Cookies on this website
We use cookies to ensure that we give you the best experience on our website. If you click 'Continue' we'll assume that you are happy to receive all cookies and you won't see this message again. Click 'Find out more' for information on how to change your cookie settings.

Chicken is, among farmed species, the target of the highest levels of antimicrobial use (AMU). There are considerable knowledge gaps on how and when antimicrobials are used in commercial small-scale chicken farms. These shortcomings arise from cross-sectional study designs and poor record keeping practiced by many such farmers. Furthermore, there is a large diversity of AMU metrics, and it is not clear how these metrics relate to each other. We performed a longitudinal study on a cohort of small-scale chicken farms (n = 102) in the Mekong Delta (Vietnam), an area regarded as a hotspot of AMU, from October 2016 to May 2018. We collected data on all medicine products administered to 203 flocks with the following aims: (1) to describe types and quantities of antimicrobial active ingredients (AAIs) used; (2) to describe critical time points of AMU; and (3) to compare AMU using three quantitative metrics: (a) weight of AAIs related to bird weight at the time of treatment (mg/kg at treatment); (b) weight of AAIs related to weight of birds sold (mg/kg sold); and (c) "treatment incidence" (TI), or the number of daily doses per kilogram of live chicken [Vietnamese animal daily dose (ADDvetVN)] per 1,000 days. Antimicrobials contained in commercial feed, administered by injection (n = N = 6), or antimicrobials for human medicine (n = N = 16) were excluded. A total of 236 products were identified, containing 42 different AAIs. A total of 76.2% products contained AAIs of "critical importance" according to the World Health Organization (WHO). On average, chickens consumed 791.8 (SEM ±16.7) mg/kg at treatment, 323.4 (SEM ±11.3) mg/kg sold, and the TI was 382.6 (SEM ±5.5) per 1,000 days. AMU was more common early in the production cycle and was highly skewed, with the upper 25% quantile of flocks accounting for 60.7% of total AMU. The observed discrepancies between weight- and dose-based metrics were explained by differences in the strength of AAIs, mortality levels, and the timing of administration. Results suggest that in small-scale chicken production, AMU reduction efforts should preferentially target the early (brooding) period, which is when birds are most likely to be exposed to antimicrobials, whilst restricting access to antimicrobials of critical importance for human medicine.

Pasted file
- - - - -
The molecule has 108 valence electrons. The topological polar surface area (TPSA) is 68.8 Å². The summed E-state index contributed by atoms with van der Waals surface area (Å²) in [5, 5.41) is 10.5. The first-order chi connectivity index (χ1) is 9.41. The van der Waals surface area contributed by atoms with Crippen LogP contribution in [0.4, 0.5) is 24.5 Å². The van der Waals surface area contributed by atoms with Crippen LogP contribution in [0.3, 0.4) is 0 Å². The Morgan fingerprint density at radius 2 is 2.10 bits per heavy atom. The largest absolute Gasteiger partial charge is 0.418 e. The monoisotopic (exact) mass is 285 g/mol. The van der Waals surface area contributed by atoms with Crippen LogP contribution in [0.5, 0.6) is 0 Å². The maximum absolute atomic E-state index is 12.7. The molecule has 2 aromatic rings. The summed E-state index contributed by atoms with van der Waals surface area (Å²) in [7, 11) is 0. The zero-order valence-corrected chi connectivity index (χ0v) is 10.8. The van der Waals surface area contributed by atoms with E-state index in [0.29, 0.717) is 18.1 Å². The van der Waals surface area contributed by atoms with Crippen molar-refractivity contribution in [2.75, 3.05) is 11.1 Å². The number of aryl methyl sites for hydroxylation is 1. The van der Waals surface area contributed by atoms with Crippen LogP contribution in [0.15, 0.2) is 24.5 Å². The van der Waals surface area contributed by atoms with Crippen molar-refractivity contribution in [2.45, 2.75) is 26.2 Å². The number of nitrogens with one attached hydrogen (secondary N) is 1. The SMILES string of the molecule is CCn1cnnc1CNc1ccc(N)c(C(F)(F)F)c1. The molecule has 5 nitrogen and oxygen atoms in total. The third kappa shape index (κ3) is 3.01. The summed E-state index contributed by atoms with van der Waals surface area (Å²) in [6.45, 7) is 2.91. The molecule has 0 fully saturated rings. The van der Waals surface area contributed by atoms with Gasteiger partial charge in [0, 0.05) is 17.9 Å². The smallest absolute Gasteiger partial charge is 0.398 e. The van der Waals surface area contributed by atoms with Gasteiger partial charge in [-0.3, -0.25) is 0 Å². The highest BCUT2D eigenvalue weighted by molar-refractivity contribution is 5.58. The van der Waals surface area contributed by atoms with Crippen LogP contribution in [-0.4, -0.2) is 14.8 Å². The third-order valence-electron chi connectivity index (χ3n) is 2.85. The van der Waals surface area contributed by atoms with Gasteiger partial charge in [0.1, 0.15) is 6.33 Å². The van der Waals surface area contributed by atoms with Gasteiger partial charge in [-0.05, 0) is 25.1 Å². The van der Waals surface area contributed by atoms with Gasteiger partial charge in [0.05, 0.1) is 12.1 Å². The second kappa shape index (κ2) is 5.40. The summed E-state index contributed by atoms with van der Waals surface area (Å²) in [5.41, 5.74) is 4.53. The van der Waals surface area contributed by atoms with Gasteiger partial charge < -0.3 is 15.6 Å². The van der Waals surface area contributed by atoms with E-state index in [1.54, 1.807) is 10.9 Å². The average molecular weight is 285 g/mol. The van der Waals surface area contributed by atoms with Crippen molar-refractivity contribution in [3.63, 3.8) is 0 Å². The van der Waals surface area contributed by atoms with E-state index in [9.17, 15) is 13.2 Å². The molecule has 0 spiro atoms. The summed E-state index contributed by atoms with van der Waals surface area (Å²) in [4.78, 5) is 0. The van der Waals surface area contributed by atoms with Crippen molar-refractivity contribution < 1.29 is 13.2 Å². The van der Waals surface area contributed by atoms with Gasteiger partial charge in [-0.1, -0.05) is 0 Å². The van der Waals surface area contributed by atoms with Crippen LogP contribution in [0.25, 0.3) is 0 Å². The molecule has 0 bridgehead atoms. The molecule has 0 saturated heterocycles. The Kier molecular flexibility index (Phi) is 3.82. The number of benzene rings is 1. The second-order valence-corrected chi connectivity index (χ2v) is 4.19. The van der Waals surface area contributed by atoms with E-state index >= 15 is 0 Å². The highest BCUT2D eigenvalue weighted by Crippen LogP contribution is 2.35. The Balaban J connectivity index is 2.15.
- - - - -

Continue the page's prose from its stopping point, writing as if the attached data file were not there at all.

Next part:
Original publication

DOI

10.3389/fvets.2019.00174

Type

Journal article

Journal

Frontiers in veterinary science

Publication Date

01/2019

Volume

6

Addresses

Oxford University Clinical Research Unit, Ho Chi Minh City, Vietnam.